Let’s Talk About Love

QUESTION: When was the last time that you spoke about love, with the conversation going deeper than saying, “I love you”?

  1. This week
  2. This year
  3. Can’t remember

QUESTION: How significant is love as a priority in your life? (Consider different forms of love, including romantic, familial, platonic, etc.)

  1. Not important
  2. Important
  3. Super important

QUESTION: How much love are you sharing with your loved ones on any given day?

  1. Low
  2. Medium
  3. High

red rosesI’ve been rereading Thomas Moore’s bestselling book, Care of the Soul: A Guide for Cultivating Depth and Sacredness in Everyday Life, and I was struck by this comment:

It is clear that love is never simple, that it brings with it struggles of the past and hopes for the future, and that it is loaded with material that may be remotely—if at all—connected to the person who is the apparent object of love.

Wow. After chewing on the latter part of that sentence, I summarized his statement as follows: We bring parts of ourselves to relationships that have nothing to do with your loved one.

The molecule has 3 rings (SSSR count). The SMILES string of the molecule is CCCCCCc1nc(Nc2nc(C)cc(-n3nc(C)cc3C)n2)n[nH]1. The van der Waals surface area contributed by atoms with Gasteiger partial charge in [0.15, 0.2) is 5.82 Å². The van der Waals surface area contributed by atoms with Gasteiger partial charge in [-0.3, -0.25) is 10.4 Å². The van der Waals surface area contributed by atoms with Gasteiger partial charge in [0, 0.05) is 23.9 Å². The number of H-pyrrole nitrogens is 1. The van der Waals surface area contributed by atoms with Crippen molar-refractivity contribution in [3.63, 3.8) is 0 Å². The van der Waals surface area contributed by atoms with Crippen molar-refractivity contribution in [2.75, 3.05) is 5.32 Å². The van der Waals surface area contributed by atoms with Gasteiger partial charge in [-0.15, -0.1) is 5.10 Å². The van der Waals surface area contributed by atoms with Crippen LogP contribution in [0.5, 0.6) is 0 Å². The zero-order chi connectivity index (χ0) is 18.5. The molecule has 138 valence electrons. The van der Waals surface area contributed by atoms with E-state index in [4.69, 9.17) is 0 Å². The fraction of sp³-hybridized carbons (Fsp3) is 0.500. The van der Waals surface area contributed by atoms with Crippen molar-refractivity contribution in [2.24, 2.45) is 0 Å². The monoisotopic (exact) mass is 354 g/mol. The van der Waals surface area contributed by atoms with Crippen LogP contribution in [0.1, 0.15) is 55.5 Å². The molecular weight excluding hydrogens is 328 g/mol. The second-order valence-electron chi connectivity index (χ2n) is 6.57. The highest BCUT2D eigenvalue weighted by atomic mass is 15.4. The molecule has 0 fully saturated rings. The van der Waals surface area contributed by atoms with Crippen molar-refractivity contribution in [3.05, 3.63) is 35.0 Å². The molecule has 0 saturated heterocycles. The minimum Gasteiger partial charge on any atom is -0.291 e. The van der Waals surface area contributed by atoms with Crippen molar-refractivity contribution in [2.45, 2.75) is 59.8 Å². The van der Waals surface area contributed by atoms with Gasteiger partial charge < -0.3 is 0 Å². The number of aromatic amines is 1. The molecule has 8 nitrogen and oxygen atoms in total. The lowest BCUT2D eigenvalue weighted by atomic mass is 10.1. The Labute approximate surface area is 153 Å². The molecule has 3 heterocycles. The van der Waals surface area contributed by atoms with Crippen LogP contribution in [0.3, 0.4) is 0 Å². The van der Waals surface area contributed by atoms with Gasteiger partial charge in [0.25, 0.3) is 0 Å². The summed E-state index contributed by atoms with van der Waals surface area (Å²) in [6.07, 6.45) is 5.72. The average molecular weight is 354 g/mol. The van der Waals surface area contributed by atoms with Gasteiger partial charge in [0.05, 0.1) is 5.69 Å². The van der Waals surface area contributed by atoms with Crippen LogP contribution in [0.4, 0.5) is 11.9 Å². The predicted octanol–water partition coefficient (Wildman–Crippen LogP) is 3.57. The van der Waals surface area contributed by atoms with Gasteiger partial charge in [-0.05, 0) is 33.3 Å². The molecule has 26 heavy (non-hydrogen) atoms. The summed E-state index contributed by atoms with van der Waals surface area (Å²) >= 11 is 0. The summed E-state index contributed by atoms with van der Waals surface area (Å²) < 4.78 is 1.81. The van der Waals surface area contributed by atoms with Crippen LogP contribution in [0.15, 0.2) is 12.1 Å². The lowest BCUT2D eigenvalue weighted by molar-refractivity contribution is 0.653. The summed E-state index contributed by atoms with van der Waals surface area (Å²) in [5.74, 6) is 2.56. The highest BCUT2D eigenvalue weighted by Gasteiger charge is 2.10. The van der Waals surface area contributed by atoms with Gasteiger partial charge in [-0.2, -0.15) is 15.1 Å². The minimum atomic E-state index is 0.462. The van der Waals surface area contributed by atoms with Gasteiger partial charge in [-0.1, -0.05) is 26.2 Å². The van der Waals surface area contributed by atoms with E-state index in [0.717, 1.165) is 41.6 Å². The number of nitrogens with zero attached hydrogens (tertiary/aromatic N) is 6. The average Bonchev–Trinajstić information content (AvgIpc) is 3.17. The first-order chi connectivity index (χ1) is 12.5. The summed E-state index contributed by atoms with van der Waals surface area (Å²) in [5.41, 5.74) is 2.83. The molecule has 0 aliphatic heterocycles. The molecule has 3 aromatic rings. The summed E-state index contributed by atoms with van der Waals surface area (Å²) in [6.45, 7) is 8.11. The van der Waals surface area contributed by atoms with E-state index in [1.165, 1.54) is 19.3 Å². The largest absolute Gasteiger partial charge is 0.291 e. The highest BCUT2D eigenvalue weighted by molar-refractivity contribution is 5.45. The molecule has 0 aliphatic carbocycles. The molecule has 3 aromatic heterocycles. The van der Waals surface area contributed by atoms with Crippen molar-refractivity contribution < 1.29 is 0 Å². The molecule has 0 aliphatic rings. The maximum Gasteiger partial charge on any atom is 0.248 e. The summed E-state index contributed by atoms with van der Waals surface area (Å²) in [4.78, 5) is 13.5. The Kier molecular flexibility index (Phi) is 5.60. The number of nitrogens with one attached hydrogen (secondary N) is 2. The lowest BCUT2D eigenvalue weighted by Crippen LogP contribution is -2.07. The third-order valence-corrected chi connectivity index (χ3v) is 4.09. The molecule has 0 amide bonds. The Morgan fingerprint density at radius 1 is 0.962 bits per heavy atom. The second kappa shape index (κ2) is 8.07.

Expanding on this viewpoint, perhaps negative feelings and thoughts about others are rooted in our own experience and have little to do with the other person. From a personal standpoint, this would mean that when I find myself troubled with a loved one, I better look in the mirror.

Now for the extreme… If our thoughts and feelings about our loved ones are based upon our unrecognized fears, then by implication when considering world affairs, countries need to begin by looking inward.

IT’S ABOUT YOU:

  1. How did you react to Thomas Moore’s statement?
  2. How would you summarize his statement and what does it mean to you?
  3. What impact could an alternative viewpoint on love have on your relationships?


Author: Dr. Lorie Gose

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